They detail their concerns about the Chinese economic outlook (weakening exports, housing bubble about to burst, local government's debt burden, and large shadow banking system), and show that China has no choice but to transition to a more consumption-driven economy leading to waning growth for infrastructure-related capital goods and greater demand for consumer-related manufacturing. Overall they see a hard-landing becoming more likely.

  • Chinese Artist $507 Million Ousts Picasso as Top Auction Earner – Businessweek – zhang daqian
  • Navy readies for Chinese power grab on shipping – Washington Times – The Navy’s top officer detailed Tuesday the strategy for making sure the South China Sea and Western Pacific remain open to international shipping, saying an emerging China might try to “limit access in the region.”

    The remarks by Adm. Jonathan Greenert, chief of naval operations, represented a frank assessment of China’s potential power grabs as it continues a military buildup that includes more ships and anti-ship weapons.

  • Audit Watchdog, Chinese Counterparts Restart Inspection Talks – WSJ.com – Negotiations between U.S. regulators and Chinese officials resumed Wednesday on allowing American inspections of U.S.-registered audit firms based in China, but no details were divulged.

    "A delegation of Chinese officials met today with SEC officials as part of our ongoing dialogue to address issues of mutual interest, including our efforts to enhance cooperation on enforcement and auditing oversight," Securities and Exchange Commission Spokesman John Nester said in a statement.

  • Venture Capital Firm Says Nouriz Not a "Fake Foreign Brand" – Caixin Online – (Beijing) – A major venture capital firm defended its investment in Nouriz, a Chinese-owned dairy company.
    Recent scandals involving dairy companies have placed a greater scrutiny not only over domestic producers, but also foreign producers amid rumors of "fake foreign milk" products sold in China.
    "Legend Capital doesn't invest in domestic dairy producers since we are not confident about them," said Li Jiaqing, managing director of Legend Capital, during a press conference held by Nouriz Investment Holdings Ltd. on January 9.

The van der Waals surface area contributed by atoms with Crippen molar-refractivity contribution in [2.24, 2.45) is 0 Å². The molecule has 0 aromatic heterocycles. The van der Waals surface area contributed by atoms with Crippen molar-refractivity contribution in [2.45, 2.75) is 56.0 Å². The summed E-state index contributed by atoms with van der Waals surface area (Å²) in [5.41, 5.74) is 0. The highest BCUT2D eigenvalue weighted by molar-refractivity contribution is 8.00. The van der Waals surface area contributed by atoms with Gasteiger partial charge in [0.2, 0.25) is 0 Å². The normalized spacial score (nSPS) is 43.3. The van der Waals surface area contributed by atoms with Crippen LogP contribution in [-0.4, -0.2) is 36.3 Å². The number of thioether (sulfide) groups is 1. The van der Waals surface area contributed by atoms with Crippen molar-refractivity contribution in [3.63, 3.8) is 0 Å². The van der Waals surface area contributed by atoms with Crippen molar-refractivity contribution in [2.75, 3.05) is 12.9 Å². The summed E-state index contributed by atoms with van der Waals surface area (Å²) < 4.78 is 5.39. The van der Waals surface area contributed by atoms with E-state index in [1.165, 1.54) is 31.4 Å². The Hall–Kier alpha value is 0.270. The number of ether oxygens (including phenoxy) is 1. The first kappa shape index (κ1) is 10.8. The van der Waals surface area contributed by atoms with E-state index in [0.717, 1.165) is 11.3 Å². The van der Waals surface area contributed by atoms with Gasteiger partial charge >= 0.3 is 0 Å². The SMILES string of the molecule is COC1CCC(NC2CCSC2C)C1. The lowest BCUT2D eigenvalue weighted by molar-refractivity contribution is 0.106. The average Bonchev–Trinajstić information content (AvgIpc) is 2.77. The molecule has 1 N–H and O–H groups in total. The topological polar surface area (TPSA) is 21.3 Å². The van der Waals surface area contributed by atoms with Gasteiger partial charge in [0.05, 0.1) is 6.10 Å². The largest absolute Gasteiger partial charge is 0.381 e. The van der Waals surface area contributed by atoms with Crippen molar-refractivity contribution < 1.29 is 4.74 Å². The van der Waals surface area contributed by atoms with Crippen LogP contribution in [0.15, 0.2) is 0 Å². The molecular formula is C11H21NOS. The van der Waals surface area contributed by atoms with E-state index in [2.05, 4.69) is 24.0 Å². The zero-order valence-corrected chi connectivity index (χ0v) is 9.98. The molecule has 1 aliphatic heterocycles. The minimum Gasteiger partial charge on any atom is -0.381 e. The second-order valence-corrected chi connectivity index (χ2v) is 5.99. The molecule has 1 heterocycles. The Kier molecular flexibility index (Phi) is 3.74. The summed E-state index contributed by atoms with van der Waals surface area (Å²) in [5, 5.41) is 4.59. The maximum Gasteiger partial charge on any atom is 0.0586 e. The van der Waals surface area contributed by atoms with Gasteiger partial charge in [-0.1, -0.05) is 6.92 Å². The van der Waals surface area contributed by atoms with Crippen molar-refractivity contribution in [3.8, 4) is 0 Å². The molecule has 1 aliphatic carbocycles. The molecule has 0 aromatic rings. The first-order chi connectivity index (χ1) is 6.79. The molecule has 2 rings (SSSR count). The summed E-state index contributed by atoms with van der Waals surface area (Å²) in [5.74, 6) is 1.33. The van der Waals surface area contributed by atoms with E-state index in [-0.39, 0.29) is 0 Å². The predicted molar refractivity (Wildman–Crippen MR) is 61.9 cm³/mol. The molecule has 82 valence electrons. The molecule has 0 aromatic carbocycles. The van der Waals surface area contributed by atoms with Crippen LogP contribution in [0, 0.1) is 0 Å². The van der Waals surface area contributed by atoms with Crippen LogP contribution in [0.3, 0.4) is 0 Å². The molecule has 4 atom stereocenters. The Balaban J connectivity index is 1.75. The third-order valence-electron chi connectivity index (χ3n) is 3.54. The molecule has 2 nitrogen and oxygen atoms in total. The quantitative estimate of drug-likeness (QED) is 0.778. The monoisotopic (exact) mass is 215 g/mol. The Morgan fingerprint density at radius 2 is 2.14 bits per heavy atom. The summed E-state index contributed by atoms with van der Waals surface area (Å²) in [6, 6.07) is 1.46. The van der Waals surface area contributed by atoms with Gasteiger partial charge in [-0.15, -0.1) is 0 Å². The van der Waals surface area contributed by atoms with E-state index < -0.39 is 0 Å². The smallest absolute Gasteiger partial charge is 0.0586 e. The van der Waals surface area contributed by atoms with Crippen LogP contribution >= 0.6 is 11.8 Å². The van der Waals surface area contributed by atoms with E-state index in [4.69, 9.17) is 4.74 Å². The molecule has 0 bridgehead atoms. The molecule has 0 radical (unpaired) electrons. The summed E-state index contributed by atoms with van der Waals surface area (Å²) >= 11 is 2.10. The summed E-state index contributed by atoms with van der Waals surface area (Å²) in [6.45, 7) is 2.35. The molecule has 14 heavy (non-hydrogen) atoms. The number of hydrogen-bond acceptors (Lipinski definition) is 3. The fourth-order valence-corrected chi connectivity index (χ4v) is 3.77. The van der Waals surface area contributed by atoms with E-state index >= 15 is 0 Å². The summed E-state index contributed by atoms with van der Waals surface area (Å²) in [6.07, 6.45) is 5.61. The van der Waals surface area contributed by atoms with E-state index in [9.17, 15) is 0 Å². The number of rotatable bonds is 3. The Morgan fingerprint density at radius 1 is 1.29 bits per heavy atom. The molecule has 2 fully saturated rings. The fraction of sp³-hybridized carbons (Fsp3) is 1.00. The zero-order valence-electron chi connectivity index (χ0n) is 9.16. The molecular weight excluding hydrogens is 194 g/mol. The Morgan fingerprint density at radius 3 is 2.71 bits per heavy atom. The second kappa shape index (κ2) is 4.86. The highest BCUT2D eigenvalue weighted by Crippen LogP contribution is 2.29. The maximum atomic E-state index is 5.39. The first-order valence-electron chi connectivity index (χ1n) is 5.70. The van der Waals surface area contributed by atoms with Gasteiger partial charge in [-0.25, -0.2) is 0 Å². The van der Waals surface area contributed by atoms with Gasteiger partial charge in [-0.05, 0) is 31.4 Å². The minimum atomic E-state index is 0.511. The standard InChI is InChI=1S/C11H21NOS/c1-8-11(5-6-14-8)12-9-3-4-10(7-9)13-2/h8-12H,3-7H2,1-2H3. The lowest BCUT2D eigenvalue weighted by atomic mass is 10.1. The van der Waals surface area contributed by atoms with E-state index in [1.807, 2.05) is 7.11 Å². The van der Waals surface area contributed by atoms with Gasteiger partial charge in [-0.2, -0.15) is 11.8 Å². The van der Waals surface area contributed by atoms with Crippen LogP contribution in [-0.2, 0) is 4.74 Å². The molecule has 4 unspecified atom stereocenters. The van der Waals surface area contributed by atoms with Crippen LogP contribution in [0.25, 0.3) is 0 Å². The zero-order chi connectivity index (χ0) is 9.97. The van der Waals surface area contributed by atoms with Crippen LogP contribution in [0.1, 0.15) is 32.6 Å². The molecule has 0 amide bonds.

• Sept. 11 Bracelets Come From China Amid Loopholes – Bloomberg – For last year’s 10th anniversary of the Sept. 11 terror attacks, U.S. Transportation Security Administration officials wanted their workers to remember the thousands who died. So the agency bought 70,000 commemorative bracelets — made in China.
    The wristbands were among as much as $84 billion in U.S. contracts (USBOTOTA) awarded for foreign goods and services in the fiscal year that ended Sept. 30, mostly through exemptions from legislation designed to restrict such deals. Foreign purchases by federal agencies also included rocket launchers and machine guns from Bulgaria, as well as generic cholesterol medication for U.S. veterans that came from plants in India.
  • Analysis – China must reform to beat shadow lending, loan sharks | Reuters – One thing Wen said at the once-in-five-year weekend meeting was that he wanted a "standardised and unified" bond market during the 12th Five Year plan period, which runs to the end of 2015.

    "It is very rare for the government to explicitly say that it will establish a unified bond market, although Beijing has actually been trying to move towards that direction for many years," said Shi Lei, a fixed-income analyst at Ping An Securities in Shanghai.